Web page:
Stacy Lindau combines biomedical and social science techniques to study life–course health, aging and sexuality.
As principal investigator of the South Side Health and Vitality Studies, Lindau directs population–based biosocial and health technology research using a community–engaged, minimally invasive approach. This project is the major research component of the University of Chicago Medical Center’s Urban Health Initiative, and it involves dozens of faculty members across biomedical and social science disciplines collaborating with civic leaders and community members living on Chicago’s South Side. This undertaking–inspired by the commitment of the medical profession to the principle of justice–aims to inform and evaluate community–level strategies for health and health care equity for all residents and reflects a central theme of Lindau’s research. Related to this work, Lindau directs the Chicago Core on Biomarkers in Population–Based Health and Aging Research at the University of Chicago and NORC Center on Demography and Economics of Aging, funded by the National Institute on Aging. She also leads the Population–Based Integrated Biology Research Core at the University of Chicago Institute for Translational Medicine.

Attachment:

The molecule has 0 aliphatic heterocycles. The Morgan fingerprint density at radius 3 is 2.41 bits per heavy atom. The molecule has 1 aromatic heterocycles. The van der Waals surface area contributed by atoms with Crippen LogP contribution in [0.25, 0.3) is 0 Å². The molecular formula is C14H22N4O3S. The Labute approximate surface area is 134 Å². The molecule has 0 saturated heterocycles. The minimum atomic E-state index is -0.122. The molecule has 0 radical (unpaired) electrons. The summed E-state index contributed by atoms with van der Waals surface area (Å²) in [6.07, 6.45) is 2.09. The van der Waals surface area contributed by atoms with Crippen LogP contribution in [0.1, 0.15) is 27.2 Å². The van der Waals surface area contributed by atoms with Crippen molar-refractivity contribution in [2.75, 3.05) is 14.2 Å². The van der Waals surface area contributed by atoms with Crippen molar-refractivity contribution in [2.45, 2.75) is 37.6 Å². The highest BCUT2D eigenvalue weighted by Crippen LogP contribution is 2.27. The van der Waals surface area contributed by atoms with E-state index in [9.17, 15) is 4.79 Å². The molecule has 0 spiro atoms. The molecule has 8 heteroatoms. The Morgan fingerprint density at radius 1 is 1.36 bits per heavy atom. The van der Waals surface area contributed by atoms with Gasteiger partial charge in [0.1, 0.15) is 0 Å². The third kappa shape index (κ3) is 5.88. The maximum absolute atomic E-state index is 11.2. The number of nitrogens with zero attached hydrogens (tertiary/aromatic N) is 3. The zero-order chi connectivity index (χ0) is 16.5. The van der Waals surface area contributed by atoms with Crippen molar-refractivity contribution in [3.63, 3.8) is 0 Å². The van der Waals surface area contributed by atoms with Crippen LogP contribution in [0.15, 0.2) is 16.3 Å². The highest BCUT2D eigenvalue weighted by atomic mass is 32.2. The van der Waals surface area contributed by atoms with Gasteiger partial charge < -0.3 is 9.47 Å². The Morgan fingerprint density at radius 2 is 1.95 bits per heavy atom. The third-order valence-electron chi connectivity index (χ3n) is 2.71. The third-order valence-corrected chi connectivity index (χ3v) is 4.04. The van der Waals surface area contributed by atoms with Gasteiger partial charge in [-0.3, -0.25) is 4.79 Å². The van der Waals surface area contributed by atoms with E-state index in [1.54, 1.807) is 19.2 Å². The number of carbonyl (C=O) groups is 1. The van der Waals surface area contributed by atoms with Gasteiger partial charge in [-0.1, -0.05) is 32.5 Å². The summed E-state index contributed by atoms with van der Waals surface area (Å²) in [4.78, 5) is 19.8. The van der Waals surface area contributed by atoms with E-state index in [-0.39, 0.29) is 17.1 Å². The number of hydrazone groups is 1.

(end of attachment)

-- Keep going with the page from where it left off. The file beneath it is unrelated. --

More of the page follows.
As a practicing gynecologist, Lindau translates her population–based research into clinical care via the Program in Integrative Sexual Medicine. PRISM’s Clinic for Women and Girls with Cancer is a unique interdisciplinary program providing medical, psychosocial and physical therapy care for women seeking to prevent sexual problems and recover sexual function following cancer treatment and induced menopause. PRISM’s patient registry and health services research focuses on ways to improve clinical care in this important domain. Lindau is developing a national network of institutions with similar efforts to accelerate research and establish best practices for care of sexual concerns in women with cancer.
Lindau’s research accomplishments include the 2005–06 National Social Life, Health and Aging Project, the first comprehensive study of social relationships, sexuality and aging. She collaborates with several disease–based teams to study sexuality in the context of cardiovascular disease, diabetes, cognitive impairment, HIV/AIDS, and several cancer types. She also has contributed research and teaching in the area of sex education. Lindau actively engages with policymakers, including her participation in the recent national health care reform debates.